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Speaking Our Truths, Building Our Strengths

Shaping Indigenous Girlhood Studies

Kirsten Lindquist, Kari-dawn Wuttunee, and Sarah Flicker

beginning of our collaboration we sought to create and expand the possibilities of scholarship by and on Indigenous girls. In our call for papers we said that we were interested in work that takes a strengths-based approach to thinking about the lives of

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“Like Alice, I was Brave”

The Girl in the Text in Olemaun’s Residential School Narratives

Roxanne Harde

’s persistent colonial ideology that sees these girls as exploitable and dispensable, but she also sees the ways in which they resist. As she notes, the lived history of these girls “is also characterized by an intergenerational strength that is too often

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Brigette Krieg

have a traditional understanding of women in society. The photographers felt that traditional teachings emphasizing women’s strength and importance in society, as well as respecting their power as women would be valuable lessons for Indigenous youth

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“Loving and Cruel, All at the Same Time”

Girlhood Identity in The Craft

Emily Chandler

banding together, their strength once they form a group, and Sarah’s vulnerability following her exile, The Craft gives dimension to this fear. This is arguably where a key relevance of the film for girl audiences lies: The Craft is literally a horror

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Catherine Emerson

This article explores attitudes toward boyhood shaped by the traumatic experiences of the First World War. It focuses particularly on the work of the little-known French author, Paul Cazin, and his attempts to commemorate the entirety of “the lost generation” by transcending divisions of religion and secularism that characterized boyhood activities in France before the war. The figure of the “Manneken-Pis” enables him to do this and is particularly suited to the expression of conflicting attitudes toward militarism in boyhood. Cazin’s intellectual program leads to a reading of the famous Manneken-Pis fountain depicting a urinating boy as a religious artifact. A variety of interwar responses to the statue demonstrate the strength of emotion provoked by the figure of the young boy. The fact that these responses have been enshrined in modern cultural and artistic practices suggests the extent to which the experience of the First World War still conditions attitudes toward boyhood.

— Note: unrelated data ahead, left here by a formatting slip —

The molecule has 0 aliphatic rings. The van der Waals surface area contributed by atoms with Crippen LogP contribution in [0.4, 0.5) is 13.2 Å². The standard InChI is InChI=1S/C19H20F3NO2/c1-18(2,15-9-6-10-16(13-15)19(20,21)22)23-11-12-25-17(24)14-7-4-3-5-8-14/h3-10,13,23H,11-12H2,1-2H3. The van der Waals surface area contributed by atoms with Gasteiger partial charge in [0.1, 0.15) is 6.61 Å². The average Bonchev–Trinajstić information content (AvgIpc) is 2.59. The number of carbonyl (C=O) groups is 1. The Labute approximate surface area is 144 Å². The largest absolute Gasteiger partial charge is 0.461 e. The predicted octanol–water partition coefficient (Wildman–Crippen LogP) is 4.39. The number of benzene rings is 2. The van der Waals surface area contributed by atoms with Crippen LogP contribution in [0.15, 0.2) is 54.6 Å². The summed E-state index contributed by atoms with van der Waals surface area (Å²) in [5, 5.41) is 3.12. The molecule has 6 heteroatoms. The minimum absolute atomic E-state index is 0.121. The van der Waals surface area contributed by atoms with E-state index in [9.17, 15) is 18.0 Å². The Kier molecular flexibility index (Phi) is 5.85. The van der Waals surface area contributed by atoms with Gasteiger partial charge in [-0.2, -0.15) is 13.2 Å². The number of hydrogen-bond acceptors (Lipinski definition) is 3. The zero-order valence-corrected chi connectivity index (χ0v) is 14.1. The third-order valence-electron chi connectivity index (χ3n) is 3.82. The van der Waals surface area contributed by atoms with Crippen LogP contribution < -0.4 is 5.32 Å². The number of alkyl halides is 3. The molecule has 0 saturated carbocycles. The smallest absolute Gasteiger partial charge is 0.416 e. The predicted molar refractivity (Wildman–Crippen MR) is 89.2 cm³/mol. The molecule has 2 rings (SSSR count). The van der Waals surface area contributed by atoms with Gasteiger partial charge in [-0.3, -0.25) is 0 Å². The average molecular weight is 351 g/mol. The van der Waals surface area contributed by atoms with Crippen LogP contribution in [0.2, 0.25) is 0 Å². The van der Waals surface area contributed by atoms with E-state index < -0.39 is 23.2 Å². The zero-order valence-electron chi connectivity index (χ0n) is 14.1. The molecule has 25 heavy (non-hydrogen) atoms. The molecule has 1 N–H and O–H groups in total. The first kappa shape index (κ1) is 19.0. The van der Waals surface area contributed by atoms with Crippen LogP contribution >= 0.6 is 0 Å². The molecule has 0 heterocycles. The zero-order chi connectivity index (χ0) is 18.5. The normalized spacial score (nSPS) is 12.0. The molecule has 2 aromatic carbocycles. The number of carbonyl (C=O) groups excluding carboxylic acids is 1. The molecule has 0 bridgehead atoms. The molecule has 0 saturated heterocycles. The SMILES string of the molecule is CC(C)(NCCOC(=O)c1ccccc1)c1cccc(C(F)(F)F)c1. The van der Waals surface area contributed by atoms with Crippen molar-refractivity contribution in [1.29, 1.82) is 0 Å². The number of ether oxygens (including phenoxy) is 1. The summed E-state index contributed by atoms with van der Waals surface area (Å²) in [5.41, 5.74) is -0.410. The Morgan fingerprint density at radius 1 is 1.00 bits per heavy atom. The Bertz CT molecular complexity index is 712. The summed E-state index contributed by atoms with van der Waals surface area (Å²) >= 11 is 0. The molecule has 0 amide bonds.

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Natalie Clark

different picture of herself. She is articulate, strong, and clear about the abuse and about her right to live in a safe home and attend school where she chooses. She gets her day in court and the judge marvels at her strengths and her ability to represent

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Sexy Health Carnival

One Small Part of Indigenous Herstory

Alexa Lesperance

could be better equipped to deal with these kinds of things. I also wanted to make sure that we were celebrating our strengths, and learning about sexual health (relationships, birth control, family planning, and self-pleasure, for example) in fun

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Renée Monchalin and Lisa Monchalin

sacredness and powerfulness that we hold. These are in our ancestral teachings. Our life-giving ability is a reminder of this strength for we have the ability to carry two heartbeats. We have a boundless relationship to the water, and we carry the Earth

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Claudia Mitchell

editorial team that includes two young Indigenous women, Kirsten and Kari-dawn, who are both members of the National Indigenous Young Women’s Council (NIYWC) and, as such, it draws on the strength of an organization of young Indigenous women. Second, it

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“Be Prepared!” (But Not Too Prepared)

Scouting, Soldiering, and Boys’ Roles in World War I

Lucy Andrew

Empire and in the role of and attitudes toward its youngest British inhabitants in the early twentieth century. In the wake of Britain’s struggle to victory in the Boer War in 1902, anxieties about the strength of the empire and its defense mechanisms